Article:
Sarah Dunant is the author of the international bestseller The Birth of Venus, which has received major acclaim on both sides of the Atlantic, and In the Company of the Courtesan. Her earlier novels include three Hannah Wolfe crime thrillers, as well as Snowstorms in a Hot Climate, Transgressions, and Mapping the Edge. She has two daughters, and lives in London and Florence.

This lecture is held at Margaret Mitchell House in Midtown. Admission is $5 for members and $10 for nonmembers. Reservations are required for all lectures. For more information, visit GWTW.org. To purchase tickets, please call 404.814.4150.

August 2009

MMH Lecture: George Dawes Green, Ravens
Tuesday, August 4, 2009
7:00 pm

In Ravens, we meet the Boatwrights, a Georgia family that has won over $300 million in the lottery. We also meet Shaw McBride and Romeo Zderko, two would-be crooks trying to claim the prize money for themselves by any means, including holding the Boatwright family hostage.

George Dawes Green is the author of the critically acclaimed novels, The Caveman’s Valentine and The Juror. The Caveman’s Valentine was a New York Times Book Review Editor’s Choice and won a 1994 Edgar Award from the Mystery Writers of America. The Juror was a 1995 New York Times bestseller and the basis of a Columbia Pictures motion picture. Green is the founder of the Moth, an organization dedicated to promoting the art of storytelling.

This lecture is held at Margaret Mitchell House in Midtown. Admission is $5 for members and $10 for nonmembers. Reservations are required for all lectures. For more information, visit GWTW.org. To purchase tickets, please call 404.814.4150.

Homeschool Day: Open House
Monday, August 10, 2009
10:00 am – 5:00 pm

The Atlanta History Center offers special monthly programs for homeschool students and their families. This month, homeschooling families are invited to explore our facility free of charge and see what the Atlanta History Center has to offer!

For more information please call 404.814.4018, email Homeschool@AtlantaHistoryCenter.com, or visit AtlantaHistoryCenter.com/homeschool.

Support: Funding for this program is provided by the Fulton County Board of Commissioners under the guidance of the Fulton County Arts Council.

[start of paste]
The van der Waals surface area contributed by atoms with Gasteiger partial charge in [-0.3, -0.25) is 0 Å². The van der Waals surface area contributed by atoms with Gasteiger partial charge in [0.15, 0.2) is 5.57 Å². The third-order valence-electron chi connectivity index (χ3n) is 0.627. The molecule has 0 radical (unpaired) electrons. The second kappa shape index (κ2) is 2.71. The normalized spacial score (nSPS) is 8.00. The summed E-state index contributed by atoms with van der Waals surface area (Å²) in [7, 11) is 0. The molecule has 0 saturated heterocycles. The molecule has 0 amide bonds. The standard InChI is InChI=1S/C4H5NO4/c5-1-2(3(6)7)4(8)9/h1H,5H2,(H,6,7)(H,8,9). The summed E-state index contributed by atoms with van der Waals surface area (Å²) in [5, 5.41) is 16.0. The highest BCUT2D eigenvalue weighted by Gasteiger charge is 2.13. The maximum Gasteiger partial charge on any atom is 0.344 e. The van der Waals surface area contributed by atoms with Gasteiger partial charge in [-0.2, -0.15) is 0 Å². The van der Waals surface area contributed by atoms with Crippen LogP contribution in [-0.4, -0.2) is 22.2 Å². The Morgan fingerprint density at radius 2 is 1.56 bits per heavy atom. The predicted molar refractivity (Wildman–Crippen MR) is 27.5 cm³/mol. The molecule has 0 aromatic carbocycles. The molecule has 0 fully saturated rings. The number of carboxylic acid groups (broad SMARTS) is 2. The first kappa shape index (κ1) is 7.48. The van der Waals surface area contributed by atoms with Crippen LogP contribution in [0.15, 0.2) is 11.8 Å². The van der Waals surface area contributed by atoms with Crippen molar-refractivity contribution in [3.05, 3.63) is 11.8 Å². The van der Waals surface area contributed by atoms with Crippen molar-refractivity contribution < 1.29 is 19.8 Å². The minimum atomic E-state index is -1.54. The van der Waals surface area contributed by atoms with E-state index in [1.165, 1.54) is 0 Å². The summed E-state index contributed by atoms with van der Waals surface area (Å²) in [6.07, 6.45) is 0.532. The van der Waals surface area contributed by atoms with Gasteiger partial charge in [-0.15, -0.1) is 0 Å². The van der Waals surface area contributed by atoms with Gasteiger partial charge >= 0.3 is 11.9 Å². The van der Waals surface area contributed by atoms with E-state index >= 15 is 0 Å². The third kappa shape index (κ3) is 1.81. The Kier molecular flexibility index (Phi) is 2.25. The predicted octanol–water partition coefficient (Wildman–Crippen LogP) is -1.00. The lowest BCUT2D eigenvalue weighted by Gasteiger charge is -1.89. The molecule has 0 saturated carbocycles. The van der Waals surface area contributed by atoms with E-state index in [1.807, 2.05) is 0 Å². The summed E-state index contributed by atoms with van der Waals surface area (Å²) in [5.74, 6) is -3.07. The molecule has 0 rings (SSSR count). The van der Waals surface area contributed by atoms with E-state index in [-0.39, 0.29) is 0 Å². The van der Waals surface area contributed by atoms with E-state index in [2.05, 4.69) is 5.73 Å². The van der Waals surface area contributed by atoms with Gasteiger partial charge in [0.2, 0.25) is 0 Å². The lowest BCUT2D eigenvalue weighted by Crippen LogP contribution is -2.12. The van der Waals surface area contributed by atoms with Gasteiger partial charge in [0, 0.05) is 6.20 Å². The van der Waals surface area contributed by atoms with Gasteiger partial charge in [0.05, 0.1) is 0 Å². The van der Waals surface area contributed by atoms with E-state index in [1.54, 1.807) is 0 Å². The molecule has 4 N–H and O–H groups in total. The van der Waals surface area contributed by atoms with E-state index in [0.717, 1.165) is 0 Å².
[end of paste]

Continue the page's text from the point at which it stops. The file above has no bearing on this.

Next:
From This Land
Sunday, August 23, 2009
12:00 – 5:00 pm

Explore Native American history and culture through a variety of activities and demonstrations designed for all ages. Enjoy cooking demonstrations, traditional dance performances, tours of the Quarry Garden, and tours of the Native Lands exhibition. Other unique program offerings include a lesson in language with Cherokee 101 and hands-on activities such as corn grinding and corn husk doll making.

This program is free to members; included in the cost of general admission for nonmembers. For more information about this program, please contact 404.814.4000 or visit AtlantaHistoryCenter.com.

Support: Funding for this program is provided by the Fulton County Board of Commissioners under the guidance of Fulton County Arts Council.
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Smithsonian’s National Museum of African American History and Culture Brings “Treasures” to Charleston and St. Helena Island May 30 and 31

The Smithsonian’s National Museum of African American History and Culture will co-host two weekend programs to help Charleston, S.C., area residents identify and preserve items of historical and cultural significance tucked away in the attics, closets and basements of their homes. Presented in collaboration with the Avery Research Center for African American History and Culture at the College of Charleston, the International African American Museum, the Old Slave Market and the Penn Center on St. Helena Island, the events will feature presentations, hands-on activities and preservation tips.

The first event will take place Saturday, May 30, from 10 a.m. to 4 p.m., at Burke High School, 244 President Street, Charleston. The second event will take place Sunday, May 31, from noon to 5:30 p.m. at the Penn Center, 16 Penn Center Circle West, St. Helena Island. The events are the fourth and fifth in a series from the museum’s signature program “Save Our African American Treasures: A National Collections Initiative of Discovery and Preservation.”

Participants can reserve in advance to bring up to three personal items for a 20-minute, one-on-one professional consultation with experts on how to care for them. The specialists will serve as reviewers, not appraisers, and will not determine items’ monetary values. Objects such as books, paper and textiles no larger than a shopping bag (furniture, carpets and paintings are excluded) can be reviewed. Those wishing to have items reviewed must make reservations online at treasures@si.edu or by telephone at (202) 633-9599. Reservations are not required for those not wishing a one-on-one consultation.

More than 150 people brought family objects to the first “Treasures” event held in Chicago in January 2008. In the crowd was Patricia Heaston of Chicago, who brought a white Pullman porter cap and a gold-colored pin bearing the image of an African American woman. She learned that the white Pullman porter cap was rare (most caps were black or blue), and its color meant that its owner had tended to prominent travelers (perhaps even Presidents) on a private train car. The image on the pin was that of Madame C.J. Walker (1867-1919), the first African American female self-made millionaire. The pin was probably given as a prize to successful sales agents of Walker’s hair-care products. Nearly 100 people attended the “Treasures” event in July 2008 in Los Angeles.